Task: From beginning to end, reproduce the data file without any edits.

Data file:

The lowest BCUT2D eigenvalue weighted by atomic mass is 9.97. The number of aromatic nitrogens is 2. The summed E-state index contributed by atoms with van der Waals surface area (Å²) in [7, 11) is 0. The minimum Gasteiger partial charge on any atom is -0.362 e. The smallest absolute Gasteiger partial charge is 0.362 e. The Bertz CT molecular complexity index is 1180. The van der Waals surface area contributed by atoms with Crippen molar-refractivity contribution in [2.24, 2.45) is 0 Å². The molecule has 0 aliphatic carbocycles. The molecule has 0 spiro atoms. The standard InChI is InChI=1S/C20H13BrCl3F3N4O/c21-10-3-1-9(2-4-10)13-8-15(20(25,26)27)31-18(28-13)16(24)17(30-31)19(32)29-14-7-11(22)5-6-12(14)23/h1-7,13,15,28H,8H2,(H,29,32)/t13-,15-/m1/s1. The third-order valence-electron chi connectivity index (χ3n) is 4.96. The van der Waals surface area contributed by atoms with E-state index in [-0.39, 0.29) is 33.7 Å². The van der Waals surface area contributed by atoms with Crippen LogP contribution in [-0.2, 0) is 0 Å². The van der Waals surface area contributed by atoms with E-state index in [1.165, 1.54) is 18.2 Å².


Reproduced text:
The lowest BCUT2D eigenvalue weighted by atomic mass is 9.97. The number of aromatic nitrogens is 2. The summed E-state index contributed by atoms with van der Waals surface area (Å²) in [7, 11) is 0. The minimum Gasteiger partial charge on any atom is -0.362 e. The smallest absolute Gasteiger partial charge is 0.362 e. The Bertz CT molecular complexity index is 1180. The van der Waals surface area contributed by atoms with Crippen molar-refractivity contribution in [2.24, 2.45) is 0 Å². The molecule has 0 aliphatic carbocycles. The molecule has 0 spiro atoms. The standard InChI is InChI=1S/C20H13BrCl3F3N4O/c21-10-3-1-9(2-4-10)13-8-15(20(25,26)27)31-18(28-13)16(24)17(30-31)19(32)29-14-7-11(22)5-6-12(14)23/h1-7,13,15,28H,8H2,(H,29,32)/t13-,15-/m1/s1. The third-order valence-electron chi connectivity index (χ3n) is 4.96. The van der Waals surface area contributed by atoms with E-state index in [-0.39, 0.29) is 33.7 Å². The van der Waals surface area contributed by atoms with Crippen LogP contribution in [-0.2, 0) is 0 Å². The van der Waals surface area contributed by atoms with E-state index in [1.165, 1.54) is 18.2 Å².